Hasina Kharbhih is the founder of the Impulse NGO Network, a civil society organisation based in Shillong, Meghalaya, which works to combat human trafficking in Northeast India, Nepal, Bangladesh, and Myanmar. , as it’s popularly known, has helped rescue and rehabilitate thousands of trafficked women and children over the past two decades.
In this interview with Snigdha Sharma, Hasina explains the origin of the “impulse model” that uses a multidisciplinary approach to combat human trafficking.
Recalling how the project began, she explains that it was driven by the realisation that there were socioeconomic causes behind human trafficking. This understanding culminated in “action on the ground,” she adds, “and brought public and private sectors together to respond to the issue by using the legal framework of our country more innovatively”.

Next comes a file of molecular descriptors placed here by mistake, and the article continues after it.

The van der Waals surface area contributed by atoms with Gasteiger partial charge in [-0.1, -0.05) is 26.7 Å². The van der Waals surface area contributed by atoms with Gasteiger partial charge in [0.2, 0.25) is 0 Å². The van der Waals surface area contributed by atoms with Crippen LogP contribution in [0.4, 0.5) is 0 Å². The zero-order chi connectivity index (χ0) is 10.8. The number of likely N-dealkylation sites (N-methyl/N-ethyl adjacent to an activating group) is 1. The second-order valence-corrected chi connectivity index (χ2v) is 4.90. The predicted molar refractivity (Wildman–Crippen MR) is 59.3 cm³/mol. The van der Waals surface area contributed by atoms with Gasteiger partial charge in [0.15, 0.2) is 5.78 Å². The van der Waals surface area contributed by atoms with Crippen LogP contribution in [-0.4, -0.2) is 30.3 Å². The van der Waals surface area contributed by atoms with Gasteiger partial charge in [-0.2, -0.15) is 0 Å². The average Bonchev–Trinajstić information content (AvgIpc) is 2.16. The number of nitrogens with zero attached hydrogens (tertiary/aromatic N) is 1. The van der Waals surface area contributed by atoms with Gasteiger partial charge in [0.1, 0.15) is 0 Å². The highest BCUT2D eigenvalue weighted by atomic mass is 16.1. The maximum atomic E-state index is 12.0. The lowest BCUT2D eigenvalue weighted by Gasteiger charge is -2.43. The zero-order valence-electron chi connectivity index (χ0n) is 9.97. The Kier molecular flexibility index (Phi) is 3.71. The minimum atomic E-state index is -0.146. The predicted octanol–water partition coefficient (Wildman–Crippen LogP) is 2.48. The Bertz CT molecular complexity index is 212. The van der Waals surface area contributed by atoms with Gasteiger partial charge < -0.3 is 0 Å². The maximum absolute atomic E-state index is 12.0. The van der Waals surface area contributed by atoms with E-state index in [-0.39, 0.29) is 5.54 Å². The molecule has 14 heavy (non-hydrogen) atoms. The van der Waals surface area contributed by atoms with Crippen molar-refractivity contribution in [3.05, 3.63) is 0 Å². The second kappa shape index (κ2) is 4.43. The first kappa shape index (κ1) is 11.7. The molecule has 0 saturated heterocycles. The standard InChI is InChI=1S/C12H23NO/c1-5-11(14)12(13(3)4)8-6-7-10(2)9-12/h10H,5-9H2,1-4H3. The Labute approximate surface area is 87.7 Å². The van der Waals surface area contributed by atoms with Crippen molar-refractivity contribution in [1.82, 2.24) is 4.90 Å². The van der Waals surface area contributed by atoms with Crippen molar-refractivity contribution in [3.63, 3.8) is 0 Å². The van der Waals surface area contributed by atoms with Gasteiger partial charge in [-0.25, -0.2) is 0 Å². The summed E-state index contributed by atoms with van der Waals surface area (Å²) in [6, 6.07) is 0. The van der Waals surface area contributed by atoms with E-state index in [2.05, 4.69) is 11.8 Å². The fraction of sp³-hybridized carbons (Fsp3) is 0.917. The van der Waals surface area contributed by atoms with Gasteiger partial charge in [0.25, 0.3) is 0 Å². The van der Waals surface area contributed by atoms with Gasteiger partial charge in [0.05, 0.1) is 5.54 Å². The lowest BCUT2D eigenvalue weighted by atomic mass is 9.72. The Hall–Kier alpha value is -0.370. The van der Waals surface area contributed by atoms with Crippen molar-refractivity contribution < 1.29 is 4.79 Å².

Hasina attributes IGNON’s success in rescuing over 72,400 women and children so far to “the engagement of various organisations working together”.
She also discusses the organisation’s cooperation with anti-human trafficking units and the challenges of such collaboration. One key challenge, she elaborates, is the ignorance of many in law enforcement about issues related to human trafficking. “That is also something we have had to break, that kind of concept, through various training programmes,” she adds.
Hasina also traces her personal journey and the many challenges she has faced as a woman working against human trafficking.
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